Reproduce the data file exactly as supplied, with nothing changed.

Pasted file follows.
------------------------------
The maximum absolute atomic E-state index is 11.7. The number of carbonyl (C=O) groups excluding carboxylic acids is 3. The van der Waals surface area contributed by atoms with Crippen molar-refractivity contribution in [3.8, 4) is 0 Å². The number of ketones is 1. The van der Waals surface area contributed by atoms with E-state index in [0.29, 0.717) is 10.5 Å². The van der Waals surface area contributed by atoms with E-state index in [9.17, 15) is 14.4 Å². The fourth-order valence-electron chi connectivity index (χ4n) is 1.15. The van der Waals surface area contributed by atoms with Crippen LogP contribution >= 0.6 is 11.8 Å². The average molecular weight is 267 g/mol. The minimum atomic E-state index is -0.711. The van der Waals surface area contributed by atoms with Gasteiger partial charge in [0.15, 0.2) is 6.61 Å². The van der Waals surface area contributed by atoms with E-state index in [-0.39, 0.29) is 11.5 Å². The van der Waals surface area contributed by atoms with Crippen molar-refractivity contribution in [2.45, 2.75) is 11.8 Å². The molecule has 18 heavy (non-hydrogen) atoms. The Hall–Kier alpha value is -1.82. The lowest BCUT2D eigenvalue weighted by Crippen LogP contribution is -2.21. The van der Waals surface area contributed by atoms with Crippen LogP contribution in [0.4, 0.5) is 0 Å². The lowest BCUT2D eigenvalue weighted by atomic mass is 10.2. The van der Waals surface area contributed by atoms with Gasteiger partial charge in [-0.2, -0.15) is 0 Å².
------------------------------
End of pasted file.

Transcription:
The maximum absolute atomic E-state index is 11.7. The number of carbonyl (C=O) groups excluding carboxylic acids is 3. The van der Waals surface area contributed by atoms with Crippen molar-refractivity contribution in [3.8, 4) is 0 Å². The number of ketones is 1. The van der Waals surface area contributed by atoms with E-state index in [0.29, 0.717) is 10.5 Å². The van der Waals surface area contributed by atoms with E-state index in [9.17, 15) is 14.4 Å². The fourth-order valence-electron chi connectivity index (χ4n) is 1.15. The van der Waals surface area contributed by atoms with Crippen LogP contribution >= 0.6 is 11.8 Å². The average molecular weight is 267 g/mol. The minimum atomic E-state index is -0.711. The van der Waals surface area contributed by atoms with Gasteiger partial charge in [0.15, 0.2) is 6.61 Å². The van der Waals surface area contributed by atoms with E-state index in [-0.39, 0.29) is 11.5 Å². The van der Waals surface area contributed by atoms with Crippen molar-refractivity contribution in [2.45, 2.75) is 11.8 Å². The molecule has 18 heavy (non-hydrogen) atoms. The Hall–Kier alpha value is -1.82. The lowest BCUT2D eigenvalue weighted by Crippen LogP contribution is -2.21. The van der Waals surface area contributed by atoms with Crippen LogP contribution in [0.4, 0.5) is 0 Å². The lowest BCUT2D eigenvalue weighted by atomic mass is 10.2. The van der Waals surface area contributed by atoms with Gasteiger partial charge in [-0.2, -0.15) is 0 Å².